How to Make Heirloom Tomato Soup

(Last Updated On: September 17, 2012)

I love getting deals at the farmer’s market on huge boxes of food. I have been picking up big boxes of tomatoes for $10 or less. I spend a couple Saturdays making tomato sauce. Now I am switching over to tomato soup. I was pleasantly surprised to find a couple good sizes boxes of heirloom tomatoes at the farmer’s market for just $2 a piece. They were seconds, so they didn’t look perfect. They had some blemish, or some splitting. I say save the money and go for the uglier yet still flavorful tomatoes.

Why Heirloom Tomatoes
What is the big deal about heirloom tomatoes? Why is everyone all excited about them? Heirloom varieties are varieties that have stood the test of time. They are tomatoes that are picked for flavor above all else. Unlike what you find in most grocery store displays. Some varieties like Brandywine, Kellogg’s Breakfast, and Cherokee Purple are a few ones that I have come across this year.

A Guide – Not Necessarily a Recipe
This recipe is more like a guide than a recipe. Let your tongue be your guide and use whatever you have. I had enough tomatoes to fill a gallon sized pot almost up to the top.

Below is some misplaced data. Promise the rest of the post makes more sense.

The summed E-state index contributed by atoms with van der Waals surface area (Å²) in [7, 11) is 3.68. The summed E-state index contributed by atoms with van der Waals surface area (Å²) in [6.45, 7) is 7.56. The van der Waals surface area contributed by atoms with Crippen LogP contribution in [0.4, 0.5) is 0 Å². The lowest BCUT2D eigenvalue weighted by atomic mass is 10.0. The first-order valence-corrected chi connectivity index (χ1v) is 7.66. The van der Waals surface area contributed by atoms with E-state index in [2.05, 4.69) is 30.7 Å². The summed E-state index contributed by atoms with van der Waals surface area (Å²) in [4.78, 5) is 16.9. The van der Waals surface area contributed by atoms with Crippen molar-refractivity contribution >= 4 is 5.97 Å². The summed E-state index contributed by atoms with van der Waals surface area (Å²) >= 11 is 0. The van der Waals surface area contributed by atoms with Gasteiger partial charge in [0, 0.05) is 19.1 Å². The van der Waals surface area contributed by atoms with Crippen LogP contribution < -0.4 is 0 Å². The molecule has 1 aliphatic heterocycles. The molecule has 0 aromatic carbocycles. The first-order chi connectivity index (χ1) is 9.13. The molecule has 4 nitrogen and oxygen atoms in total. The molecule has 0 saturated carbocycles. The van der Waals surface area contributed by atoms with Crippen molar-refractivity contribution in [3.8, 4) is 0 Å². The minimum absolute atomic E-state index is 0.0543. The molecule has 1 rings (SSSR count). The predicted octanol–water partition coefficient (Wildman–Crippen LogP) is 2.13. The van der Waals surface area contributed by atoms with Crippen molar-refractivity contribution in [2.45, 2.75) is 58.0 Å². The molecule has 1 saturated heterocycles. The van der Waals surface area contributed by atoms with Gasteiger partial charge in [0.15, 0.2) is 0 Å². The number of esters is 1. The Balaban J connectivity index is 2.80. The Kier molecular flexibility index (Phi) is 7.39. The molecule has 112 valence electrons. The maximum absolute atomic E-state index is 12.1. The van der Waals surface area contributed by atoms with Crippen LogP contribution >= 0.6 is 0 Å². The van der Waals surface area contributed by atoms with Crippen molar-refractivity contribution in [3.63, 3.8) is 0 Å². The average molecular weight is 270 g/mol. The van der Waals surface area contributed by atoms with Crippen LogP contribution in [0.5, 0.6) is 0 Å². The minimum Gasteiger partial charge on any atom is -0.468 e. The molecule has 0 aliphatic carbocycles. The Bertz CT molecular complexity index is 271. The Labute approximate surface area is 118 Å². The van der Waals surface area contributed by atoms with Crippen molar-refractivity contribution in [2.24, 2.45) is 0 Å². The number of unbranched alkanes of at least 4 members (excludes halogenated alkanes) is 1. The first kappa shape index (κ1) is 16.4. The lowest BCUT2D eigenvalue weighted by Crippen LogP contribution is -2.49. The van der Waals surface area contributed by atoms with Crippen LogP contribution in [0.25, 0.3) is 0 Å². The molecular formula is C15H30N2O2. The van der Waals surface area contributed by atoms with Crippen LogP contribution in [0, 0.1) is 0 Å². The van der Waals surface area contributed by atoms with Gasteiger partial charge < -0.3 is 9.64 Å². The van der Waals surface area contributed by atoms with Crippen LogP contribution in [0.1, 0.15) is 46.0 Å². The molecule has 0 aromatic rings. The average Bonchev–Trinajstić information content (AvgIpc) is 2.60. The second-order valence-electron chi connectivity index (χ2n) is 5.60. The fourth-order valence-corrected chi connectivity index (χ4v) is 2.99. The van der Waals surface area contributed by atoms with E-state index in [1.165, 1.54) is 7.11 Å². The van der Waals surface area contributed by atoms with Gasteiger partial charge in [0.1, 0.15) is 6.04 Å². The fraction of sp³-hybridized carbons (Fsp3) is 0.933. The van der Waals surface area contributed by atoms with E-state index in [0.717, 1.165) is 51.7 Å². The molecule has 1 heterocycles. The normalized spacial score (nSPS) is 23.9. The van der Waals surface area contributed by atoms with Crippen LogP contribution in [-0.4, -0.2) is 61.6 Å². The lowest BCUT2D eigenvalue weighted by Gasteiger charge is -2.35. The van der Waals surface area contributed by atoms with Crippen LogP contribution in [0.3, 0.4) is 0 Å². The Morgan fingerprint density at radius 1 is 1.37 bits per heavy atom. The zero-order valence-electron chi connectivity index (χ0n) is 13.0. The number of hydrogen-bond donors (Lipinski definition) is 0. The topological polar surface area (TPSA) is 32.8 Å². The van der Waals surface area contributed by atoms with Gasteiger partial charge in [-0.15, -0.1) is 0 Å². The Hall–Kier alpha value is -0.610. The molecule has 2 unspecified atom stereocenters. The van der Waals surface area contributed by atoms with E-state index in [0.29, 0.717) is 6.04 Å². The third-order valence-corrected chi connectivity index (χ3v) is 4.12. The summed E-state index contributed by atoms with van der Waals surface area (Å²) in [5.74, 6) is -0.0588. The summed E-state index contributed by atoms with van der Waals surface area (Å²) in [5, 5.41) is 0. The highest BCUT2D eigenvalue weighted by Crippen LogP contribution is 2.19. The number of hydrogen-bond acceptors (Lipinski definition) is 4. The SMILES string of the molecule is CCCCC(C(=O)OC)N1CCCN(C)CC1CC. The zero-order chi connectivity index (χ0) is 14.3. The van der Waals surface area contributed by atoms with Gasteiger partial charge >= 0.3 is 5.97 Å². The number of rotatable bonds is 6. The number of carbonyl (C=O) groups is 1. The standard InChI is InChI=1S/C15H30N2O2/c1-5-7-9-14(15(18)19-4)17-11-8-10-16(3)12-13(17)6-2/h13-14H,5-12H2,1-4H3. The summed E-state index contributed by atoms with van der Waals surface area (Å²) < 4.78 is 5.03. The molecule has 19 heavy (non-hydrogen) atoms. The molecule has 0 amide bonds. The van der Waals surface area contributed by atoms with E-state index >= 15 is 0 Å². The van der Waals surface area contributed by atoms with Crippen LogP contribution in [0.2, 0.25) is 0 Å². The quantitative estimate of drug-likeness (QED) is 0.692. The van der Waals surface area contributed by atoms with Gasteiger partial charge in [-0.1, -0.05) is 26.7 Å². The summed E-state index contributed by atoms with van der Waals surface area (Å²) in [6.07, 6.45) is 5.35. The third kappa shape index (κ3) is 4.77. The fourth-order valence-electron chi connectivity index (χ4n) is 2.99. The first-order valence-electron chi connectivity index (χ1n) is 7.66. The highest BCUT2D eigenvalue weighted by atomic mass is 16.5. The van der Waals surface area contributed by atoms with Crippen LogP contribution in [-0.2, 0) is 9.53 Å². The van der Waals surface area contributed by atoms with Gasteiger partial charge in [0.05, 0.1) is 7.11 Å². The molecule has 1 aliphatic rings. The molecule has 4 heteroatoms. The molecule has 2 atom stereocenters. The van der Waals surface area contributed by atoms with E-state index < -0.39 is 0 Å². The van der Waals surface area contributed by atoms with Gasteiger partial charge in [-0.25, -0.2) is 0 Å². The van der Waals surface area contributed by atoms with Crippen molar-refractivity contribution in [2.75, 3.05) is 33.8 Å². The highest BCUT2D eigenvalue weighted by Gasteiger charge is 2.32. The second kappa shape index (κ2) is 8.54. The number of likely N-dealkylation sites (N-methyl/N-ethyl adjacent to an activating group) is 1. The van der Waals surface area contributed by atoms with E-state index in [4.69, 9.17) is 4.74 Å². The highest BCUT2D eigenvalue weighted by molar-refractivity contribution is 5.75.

How to Make Heirloom Tomato Soup
Recipe Type: Soup
Author: Eric Samuelson
  • Heirloom tomatoes (a mix of different varieties is best)
  • 6 cloves garlic (chopped)
  • 2 cups chicken stock (homemade would be best)
  • Olive oil
  • Kosher salt & black pepper to taste
  • Your favorite fresh herbs (optional)
  • Heavy cream for serving
  1. Slice your tomatoes into chunks. You don’t need to be fancy.
  2. Salt the tomatoes with kosher salt. This will start the seasoning process as well as help to bring out moisture in the tomatoes.
  3. Lightly coat the bottom of the pot with olive oil
  4. Dump the tomatoes into your pot.
  5. Bring to a boil and reduce to a simmer.
  6. When the tomatoes can all be broken down with a spoon, I like to puree it with a stick/immersion blender. I remove the pot from the heat for a minute, so I don’t get hot liquid in my face.
  7. I then run it through a food mill to make it really nice and smooth (I don’t like chunky tomato soup!). You can skip that step.
  8. Bring the tomatoes back to a boil and stir in your chicken stock.
  9. Cook until the soup is your desire consistency.
  10. Add salt and pepper to taste as well as any chopped fresh herbs.
  11. For serving I like to have some heavy cream at the table to mix in. You could add a little sour cream instead if you like.

I like to save my leftovers in quart sized plastic bags to pop in the freezer to enjoy later.
Do not add any cream before freezing as you lose the impact of the cream when you freeze it in the soup. Any cream based soup I ever froze suffered when I re-heated it again. It’s best to add your dairy at service time.


2 Replies to “How to Make Heirloom Tomato Soup”

  1. I tried your tomato soup I can tell you it was the best I have ever tasted. And it is a great way to use up some of those tomatoes that are ripening at the same time. Keep up the good work.

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